• Corpus ID: 3892039

The Walls Are Closing In: Comparing Property Crime Victimization Risk In Gated And Non-Gated Communities

  title={The Walls Are Closing In: Comparing Property Crime Victimization Risk In Gated And Non-Gated Communities},
  author={Nicholas Branic},
vi Chapter One: Introduction 1 Chapter Two: Theoretical Framework 6 Chapter Three: Literature Review 10 Fear of Crime 13 Fear of Crime and Gated Communities 17 Chapter Four: The Present Study 19 Dependent Variables 23 Theoretical Variables 25 Demographic Variables 27 Analytic Strategy 32 Chapter Five: Results 34 Logistic Regression Home Break In 37 Vehicle Theft 37 Theft/Fraud 39 Property Crime 39 Rare Events Logistic Regression Home Break In 41 Vehicle Theft 41 Theft/Fraud 42 Property Crime 43… 

Figures and Tables from this paper

Territoriality and safety in urban residential neighborhoods in Nigeria

Abstract The paper compares types and distribution of crime in residential areas with fences and street barricades to areas without and assesses the implications on the neighborhood safety and crime



Setting the Public Fear Agenda: A Longitudinal Analysis of Network TV Crime Reporting, Public Perceptions of Crime, and FBI Crime Statistics

Public perceptions of crime as the most important problem (MIP) facing the country jumped tenfold, from 5% in March of 1992 to an unprecedented 52% in August of 1994. This study analyzed the effects

Gated Communities and the Economic Geography of Crime

Abstract This paper analyzes gated communities in a geographic model of crime. There are four major results. First, gating always diverts crime to other communities but has an overall deterrent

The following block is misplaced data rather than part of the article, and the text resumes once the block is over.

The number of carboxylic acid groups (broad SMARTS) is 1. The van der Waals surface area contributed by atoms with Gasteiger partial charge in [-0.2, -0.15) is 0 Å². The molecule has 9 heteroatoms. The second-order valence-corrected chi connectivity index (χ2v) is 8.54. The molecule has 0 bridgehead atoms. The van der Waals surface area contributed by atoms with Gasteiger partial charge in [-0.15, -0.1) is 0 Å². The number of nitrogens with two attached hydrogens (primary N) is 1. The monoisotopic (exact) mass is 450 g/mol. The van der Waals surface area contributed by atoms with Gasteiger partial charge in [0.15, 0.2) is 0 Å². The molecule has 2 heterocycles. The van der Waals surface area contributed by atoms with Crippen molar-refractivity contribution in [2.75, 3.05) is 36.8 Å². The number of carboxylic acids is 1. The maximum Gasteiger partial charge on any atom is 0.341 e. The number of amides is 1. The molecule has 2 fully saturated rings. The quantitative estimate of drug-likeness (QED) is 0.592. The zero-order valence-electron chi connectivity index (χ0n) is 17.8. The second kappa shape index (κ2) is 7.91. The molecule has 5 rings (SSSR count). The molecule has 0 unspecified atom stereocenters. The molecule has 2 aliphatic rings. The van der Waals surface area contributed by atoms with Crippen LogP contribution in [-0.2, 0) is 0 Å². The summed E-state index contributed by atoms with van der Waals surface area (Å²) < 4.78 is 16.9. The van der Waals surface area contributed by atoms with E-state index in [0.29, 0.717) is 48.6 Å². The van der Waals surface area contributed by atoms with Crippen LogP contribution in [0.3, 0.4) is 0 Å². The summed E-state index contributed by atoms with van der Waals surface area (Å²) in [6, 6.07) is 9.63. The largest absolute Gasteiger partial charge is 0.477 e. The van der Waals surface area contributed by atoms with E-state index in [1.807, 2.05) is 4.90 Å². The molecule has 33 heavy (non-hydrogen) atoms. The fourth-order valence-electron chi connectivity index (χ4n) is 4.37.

Fear of Property Crime: Examining the Effects of Victimization, Vicarious Victimization, and Perceived Risk

Survey data from college students reveal that victimization and vicarious victimization were not significant predictors ofFear of property crime, whereas perceived risk was a consistent and significant predictor of fear of all property crimes.

An Exploration of Sense of Community and Fear of Crime in Gated Communities

As communities become more urbanized, there is concern about a decline in sense of community and an increase in fear of crime. Developers are creating gated communities to reverse this trend, but


The central issue examined here is the effect that community setting, relative to other factors, has on victimization and fear of crime among the elderly. Findings are from 1,410 in-home interviews

Social Change and Crime Rate Trends: A Routine Activity Approach

In this paper we present a "routine activity approach" for analyzing crime rate trends and cycles. Rather than emphasizing the characteristics of offenders, with this approach we concentrate upon the

Social integration, individual perceptions of collective efficacy, and fear of crime in three cities

Several rival explanations have been advanced to account for fear of crime among neighborhood residents. Social integration is the least developed concept in this regard. We assess the mediating role

Social Inequality and Predatory Criminal Victimization: An Exposition and Test of a Formal Theory

This study systematically tests a formal theory of how certain dimensions of social stratification--income, race, and age--relate to risk of predatory criminal victimization. An opportunity theory of

Neighborhoods and violent crime: a multilevel study of collective efficacy.

Multilevel analyses showed that a measure of collective efficacy yields a high between-neighborhood reliability and is negatively associated with variations in violence, when individual-level characteristics, measurement error, and prior violence are controlled.